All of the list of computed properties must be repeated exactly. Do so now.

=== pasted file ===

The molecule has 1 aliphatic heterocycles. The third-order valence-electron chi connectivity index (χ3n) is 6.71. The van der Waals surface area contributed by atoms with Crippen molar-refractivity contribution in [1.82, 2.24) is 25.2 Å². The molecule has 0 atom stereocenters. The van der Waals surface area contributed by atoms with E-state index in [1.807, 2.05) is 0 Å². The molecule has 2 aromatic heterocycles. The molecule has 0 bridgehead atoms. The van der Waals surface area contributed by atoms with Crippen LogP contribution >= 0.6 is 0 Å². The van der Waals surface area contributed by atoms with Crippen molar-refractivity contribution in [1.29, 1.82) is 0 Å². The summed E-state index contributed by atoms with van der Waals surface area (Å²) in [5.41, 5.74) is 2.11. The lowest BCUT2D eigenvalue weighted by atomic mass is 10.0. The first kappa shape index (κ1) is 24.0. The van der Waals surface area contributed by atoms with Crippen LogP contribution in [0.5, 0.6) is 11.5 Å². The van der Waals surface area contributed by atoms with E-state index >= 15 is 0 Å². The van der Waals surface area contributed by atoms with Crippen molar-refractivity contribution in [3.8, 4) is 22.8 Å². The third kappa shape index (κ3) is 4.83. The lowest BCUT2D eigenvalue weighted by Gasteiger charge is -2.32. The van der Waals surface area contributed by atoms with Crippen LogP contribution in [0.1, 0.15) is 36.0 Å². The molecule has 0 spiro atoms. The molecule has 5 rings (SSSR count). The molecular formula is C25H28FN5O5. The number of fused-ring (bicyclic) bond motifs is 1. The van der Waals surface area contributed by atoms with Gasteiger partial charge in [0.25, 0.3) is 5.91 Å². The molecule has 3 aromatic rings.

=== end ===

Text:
The molecule has 1 aliphatic heterocycles. The third-order valence-electron chi connectivity index (χ3n) is 6.71. The van der Waals surface area contributed by atoms with Crippen molar-refractivity contribution in [1.82, 2.24) is 25.2 Å². The molecule has 0 atom stereocenters. The van der Waals surface area contributed by atoms with E-state index in [1.807, 2.05) is 0 Å². The molecule has 2 aromatic heterocycles. The molecule has 0 bridgehead atoms. The van der Waals surface area contributed by atoms with Crippen LogP contribution >= 0.6 is 0 Å². The van der Waals surface area contributed by atoms with Crippen molar-refractivity contribution in [1.29, 1.82) is 0 Å². The summed E-state index contributed by atoms with van der Waals surface area (Å²) in [5.41, 5.74) is 2.11. The lowest BCUT2D eigenvalue weighted by atomic mass is 10.0. The first kappa shape index (κ1) is 24.0. The van der Waals surface area contributed by atoms with Crippen LogP contribution in [0.5, 0.6) is 11.5 Å². The van der Waals surface area contributed by atoms with E-state index >= 15 is 0 Å². The van der Waals surface area contributed by atoms with Crippen molar-refractivity contribution in [3.8, 4) is 22.8 Å². The third kappa shape index (κ3) is 4.83. The lowest BCUT2D eigenvalue weighted by Gasteiger charge is -2.32. The van der Waals surface area contributed by atoms with Crippen LogP contribution in [0.1, 0.15) is 36.0 Å². The molecule has 0 spiro atoms. The molecule has 5 rings (SSSR count). The molecular formula is C25H28FN5O5. The number of fused-ring (bicyclic) bond motifs is 1. The van der Waals surface area contributed by atoms with Gasteiger partial charge in [0.25, 0.3) is 5.91 Å². The molecule has 3 aromatic rings.